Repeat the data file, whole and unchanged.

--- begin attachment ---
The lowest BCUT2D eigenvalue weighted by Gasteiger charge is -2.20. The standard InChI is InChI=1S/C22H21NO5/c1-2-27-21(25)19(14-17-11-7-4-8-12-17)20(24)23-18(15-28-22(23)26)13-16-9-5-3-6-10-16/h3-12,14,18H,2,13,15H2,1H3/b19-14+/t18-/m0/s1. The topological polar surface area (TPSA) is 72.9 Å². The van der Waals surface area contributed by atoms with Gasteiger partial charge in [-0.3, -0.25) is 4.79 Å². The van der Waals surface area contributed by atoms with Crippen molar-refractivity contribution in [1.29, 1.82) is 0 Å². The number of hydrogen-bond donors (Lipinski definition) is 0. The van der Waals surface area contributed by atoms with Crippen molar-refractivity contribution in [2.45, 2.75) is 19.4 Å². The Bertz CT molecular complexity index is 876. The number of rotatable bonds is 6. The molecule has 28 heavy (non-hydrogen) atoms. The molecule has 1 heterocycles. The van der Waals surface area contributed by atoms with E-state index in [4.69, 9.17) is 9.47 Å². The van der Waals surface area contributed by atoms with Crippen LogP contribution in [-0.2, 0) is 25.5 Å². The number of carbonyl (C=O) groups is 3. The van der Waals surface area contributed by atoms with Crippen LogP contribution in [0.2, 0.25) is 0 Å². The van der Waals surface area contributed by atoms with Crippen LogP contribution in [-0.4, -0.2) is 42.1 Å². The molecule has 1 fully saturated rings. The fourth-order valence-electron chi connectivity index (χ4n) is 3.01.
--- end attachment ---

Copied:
The lowest BCUT2D eigenvalue weighted by Gasteiger charge is -2.20. The standard InChI is InChI=1S/C22H21NO5/c1-2-27-21(25)19(14-17-11-7-4-8-12-17)20(24)23-18(15-28-22(23)26)13-16-9-5-3-6-10-16/h3-12,14,18H,2,13,15H2,1H3/b19-14+/t18-/m0/s1. The topological polar surface area (TPSA) is 72.9 Å². The van der Waals surface area contributed by atoms with Gasteiger partial charge in [-0.3, -0.25) is 4.79 Å². The van der Waals surface area contributed by atoms with Crippen molar-refractivity contribution in [1.29, 1.82) is 0 Å². The number of hydrogen-bond donors (Lipinski definition) is 0. The van der Waals surface area contributed by atoms with Crippen molar-refractivity contribution in [2.45, 2.75) is 19.4 Å². The Bertz CT molecular complexity index is 876. The number of rotatable bonds is 6. The molecule has 28 heavy (non-hydrogen) atoms. The molecule has 1 heterocycles. The van der Waals surface area contributed by atoms with E-state index in [4.69, 9.17) is 9.47 Å². The van der Waals surface area contributed by atoms with Crippen LogP contribution in [-0.2, 0) is 25.5 Å². The number of carbonyl (C=O) groups is 3. The van der Waals surface area contributed by atoms with Crippen LogP contribution in [0.2, 0.25) is 0 Å². The van der Waals surface area contributed by atoms with Crippen LogP contribution in [-0.4, -0.2) is 42.1 Å². The molecule has 1 fully saturated rings. The fourth-order valence-electron chi connectivity index (χ4n) is 3.01.